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‘Shadow Wolves’ show bipartisan agreement on immigration possible

Greg Nash

Reps. John Katko (R-N.Y.) and Henry Cuellar (D-Texas) have proven that it is possible to get strong bipartisan support for an immigration bill, despite the fact the parties are farther apart ideologically now than at any time in the past 50 years: Their Shadow Wolves Enhancement Act, H.R. 5681, passed on March 8, 2022, with 387 yeas and only 33 nays.

Compare the exceptional degree of bipartisanship they achieved to the almost total lack of bipartisanship in the passage last year of Representative Lucille Roybal-Allard’s (D-Calif.)  American Dream and Promise Act, H.R. 6, with 228 yeas and 197 nays. Every Democrat voted yea, but only nine Republicans joined them. The rest of the Republicans opposed it.

One obvious difference is that Katko had bipartisan cosponsors and Roybal-Allard’s cosponsors were all Democrats. It helps to have members of both parties at the table when the provisions of a bill are being discussed.

But obviously there was more to it than bipartisan co-sponsorship.

Shadow Wolves Enhancement Act

In 1974, Congress issued a mandate to establish a Native American task force to stop rampant human and drug smuggling across the Sonoran desert that runs through the Tohono O’odham Nation’s reservation. The Nation has a 76-mile stretch of land on the border with Mexico.

The task force was started with 25 tribal members who became known as the “Shadow Wolves” because they hunt smugglers like a pack of wolves. Their extraordinary tracking skills have made them a key component of the High Intensity Drug Trafficking Area initiative, which was established by the Anti-Drug Abuse Act of 1988.

According to Katko, limitations on pay and upward mobility have made it difficult to retain and recruit officers for this task force. His bill will facilitate long-term viability of the Shadow Wolves by allowing its officers to be reclassified as special agents with higher pay and more authority to patrol, investigate, and interdict illicit activities. 

It also would require ICE to develop a strategy for expanding the Native American task force program to other appropriate areas in the vicinity of our land borders with Mexico and Canada.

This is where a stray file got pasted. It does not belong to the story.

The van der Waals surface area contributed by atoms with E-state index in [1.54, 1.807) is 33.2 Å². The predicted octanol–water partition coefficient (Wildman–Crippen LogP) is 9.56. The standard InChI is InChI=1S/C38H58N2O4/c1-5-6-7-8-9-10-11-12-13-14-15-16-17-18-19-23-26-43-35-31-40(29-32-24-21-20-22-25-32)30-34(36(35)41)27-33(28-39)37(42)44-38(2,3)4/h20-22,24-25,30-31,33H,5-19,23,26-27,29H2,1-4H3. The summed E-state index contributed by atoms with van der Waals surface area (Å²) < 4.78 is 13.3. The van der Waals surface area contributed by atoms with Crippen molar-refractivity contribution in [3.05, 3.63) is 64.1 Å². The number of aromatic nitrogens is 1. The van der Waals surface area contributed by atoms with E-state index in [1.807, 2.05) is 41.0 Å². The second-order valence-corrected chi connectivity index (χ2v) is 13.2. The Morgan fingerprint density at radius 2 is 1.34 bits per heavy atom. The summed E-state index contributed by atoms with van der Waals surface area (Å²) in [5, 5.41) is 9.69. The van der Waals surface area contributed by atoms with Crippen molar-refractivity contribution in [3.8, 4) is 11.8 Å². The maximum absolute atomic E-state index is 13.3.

American Dream and Promise Act

On the other hand, Roybal-Allard’s American Dream and Promise Act includes a “Dream Act” which would permit undocumented immigrants to apply for lawful permanent resident status if they arrived in the United States before their 19th birthday and before Jan. 1, 2021. They would have to complete a ten-year period of conditional permanent residence first, however. 

It also includes a “Promise Act,” which would provide a legalization program for undocumented immigrants who had or were eligible for Temporary Protected Status (TPS) as of Jan. 1, 2017, or for Deferred Enforced Departure (DED) as of Jan. 20, 2021.

Key differences

The bipartisan Shadow Wolves bill is not controversial. The objective of the bill is to ensure the long-term viability of the Shadow Wolves task force, and it has the unanimous backing of the Nation’s Legislative Council.

The American Dream and Promise Act is very different. It didn’t have any Republican cosponsors and its objective is to establish major legalization programs, which hasn’t happened since the enactment of the Immigration Reform and Control Act (IRCA) of 1986. 

This doesn’t mean, however, that a DREAM Act cannot be enacted. Republicans have acknowledged the legitimacy of a legalization program for undocumented immigrants who were brought here as children.

But they will oppose any major legalization bill that does not include effective border security and interior enforcement measures to reduce illegal immigration. They want to prevent a new group of undocumented immigrants from taking the place of the ones being legalized.